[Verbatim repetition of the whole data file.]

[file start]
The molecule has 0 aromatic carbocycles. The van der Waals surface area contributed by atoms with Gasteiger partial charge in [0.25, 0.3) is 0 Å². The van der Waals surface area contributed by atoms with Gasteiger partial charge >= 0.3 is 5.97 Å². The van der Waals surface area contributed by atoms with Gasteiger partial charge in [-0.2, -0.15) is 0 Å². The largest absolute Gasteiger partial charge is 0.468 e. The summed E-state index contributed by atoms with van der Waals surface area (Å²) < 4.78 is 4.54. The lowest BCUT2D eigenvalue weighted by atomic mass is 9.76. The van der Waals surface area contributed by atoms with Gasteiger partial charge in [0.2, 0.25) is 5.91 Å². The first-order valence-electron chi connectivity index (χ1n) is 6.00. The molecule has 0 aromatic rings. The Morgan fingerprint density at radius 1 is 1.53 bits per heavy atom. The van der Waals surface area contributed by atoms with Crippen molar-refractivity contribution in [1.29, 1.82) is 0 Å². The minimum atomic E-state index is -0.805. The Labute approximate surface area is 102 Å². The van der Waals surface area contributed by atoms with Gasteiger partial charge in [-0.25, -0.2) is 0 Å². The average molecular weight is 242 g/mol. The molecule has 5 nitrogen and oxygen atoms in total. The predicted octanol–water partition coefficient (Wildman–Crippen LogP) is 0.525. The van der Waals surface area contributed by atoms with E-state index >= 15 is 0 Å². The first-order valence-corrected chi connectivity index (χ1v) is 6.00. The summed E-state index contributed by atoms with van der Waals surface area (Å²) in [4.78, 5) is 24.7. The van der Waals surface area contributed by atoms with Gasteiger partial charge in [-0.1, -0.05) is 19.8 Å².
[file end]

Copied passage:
The molecule has 0 aromatic carbocycles. The van der Waals surface area contributed by atoms with Gasteiger partial charge in [0.25, 0.3) is 0 Å². The van der Waals surface area contributed by atoms with Gasteiger partial charge >= 0.3 is 5.97 Å². The van der Waals surface area contributed by atoms with Gasteiger partial charge in [-0.2, -0.15) is 0 Å². The largest absolute Gasteiger partial charge is 0.468 e. The summed E-state index contributed by atoms with van der Waals surface area (Å²) < 4.78 is 4.54. The lowest BCUT2D eigenvalue weighted by atomic mass is 9.76. The van der Waals surface area contributed by atoms with Gasteiger partial charge in [0.2, 0.25) is 5.91 Å². The first-order valence-electron chi connectivity index (χ1n) is 6.00. The molecule has 0 aromatic rings. The Morgan fingerprint density at radius 1 is 1.53 bits per heavy atom. The van der Waals surface area contributed by atoms with Crippen molar-refractivity contribution in [1.29, 1.82) is 0 Å². The minimum atomic E-state index is -0.805. The Labute approximate surface area is 102 Å². The van der Waals surface area contributed by atoms with Gasteiger partial charge in [-0.25, -0.2) is 0 Å². The average molecular weight is 242 g/mol. The molecule has 5 nitrogen and oxygen atoms in total. The predicted octanol–water partition coefficient (Wildman–Crippen LogP) is 0.525. The van der Waals surface area contributed by atoms with E-state index >= 15 is 0 Å². The first-order valence-corrected chi connectivity index (χ1v) is 6.00. The summed E-state index contributed by atoms with van der Waals surface area (Å²) in [4.78, 5) is 24.7. The van der Waals surface area contributed by atoms with Gasteiger partial charge in [-0.1, -0.05) is 19.8 Å².